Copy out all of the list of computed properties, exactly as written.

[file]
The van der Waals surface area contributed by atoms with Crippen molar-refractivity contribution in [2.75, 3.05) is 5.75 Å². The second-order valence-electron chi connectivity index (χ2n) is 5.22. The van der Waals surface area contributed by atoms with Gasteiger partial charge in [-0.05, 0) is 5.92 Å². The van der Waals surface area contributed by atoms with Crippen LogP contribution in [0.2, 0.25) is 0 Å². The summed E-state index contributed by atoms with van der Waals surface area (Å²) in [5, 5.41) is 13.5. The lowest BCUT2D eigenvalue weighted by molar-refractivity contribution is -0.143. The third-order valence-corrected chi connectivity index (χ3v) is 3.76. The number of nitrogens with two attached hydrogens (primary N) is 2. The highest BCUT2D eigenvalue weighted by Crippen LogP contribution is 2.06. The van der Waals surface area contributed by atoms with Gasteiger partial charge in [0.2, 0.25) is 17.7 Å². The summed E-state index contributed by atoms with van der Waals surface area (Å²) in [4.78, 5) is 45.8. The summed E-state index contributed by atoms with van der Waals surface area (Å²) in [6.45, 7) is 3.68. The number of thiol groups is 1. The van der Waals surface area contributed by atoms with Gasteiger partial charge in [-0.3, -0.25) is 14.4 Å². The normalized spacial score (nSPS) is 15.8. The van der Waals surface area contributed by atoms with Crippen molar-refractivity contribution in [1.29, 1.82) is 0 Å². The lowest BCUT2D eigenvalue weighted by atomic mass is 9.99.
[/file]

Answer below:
The van der Waals surface area contributed by atoms with Crippen molar-refractivity contribution in [2.75, 3.05) is 5.75 Å². The second-order valence-electron chi connectivity index (χ2n) is 5.22. The van der Waals surface area contributed by atoms with Gasteiger partial charge in [-0.05, 0) is 5.92 Å². The van der Waals surface area contributed by atoms with Crippen LogP contribution in [0.2, 0.25) is 0 Å². The summed E-state index contributed by atoms with van der Waals surface area (Å²) in [5, 5.41) is 13.5. The lowest BCUT2D eigenvalue weighted by molar-refractivity contribution is -0.143. The third-order valence-corrected chi connectivity index (χ3v) is 3.76. The number of nitrogens with two attached hydrogens (primary N) is 2. The highest BCUT2D eigenvalue weighted by Crippen LogP contribution is 2.06. The van der Waals surface area contributed by atoms with Gasteiger partial charge in [0.2, 0.25) is 17.7 Å². The summed E-state index contributed by atoms with van der Waals surface area (Å²) in [4.78, 5) is 45.8. The summed E-state index contributed by atoms with van der Waals surface area (Å²) in [6.45, 7) is 3.68. The number of thiol groups is 1. The van der Waals surface area contributed by atoms with Gasteiger partial charge in [-0.3, -0.25) is 14.4 Å². The normalized spacial score (nSPS) is 15.8. The van der Waals surface area contributed by atoms with Crippen molar-refractivity contribution in [1.29, 1.82) is 0 Å². The lowest BCUT2D eigenvalue weighted by atomic mass is 9.99.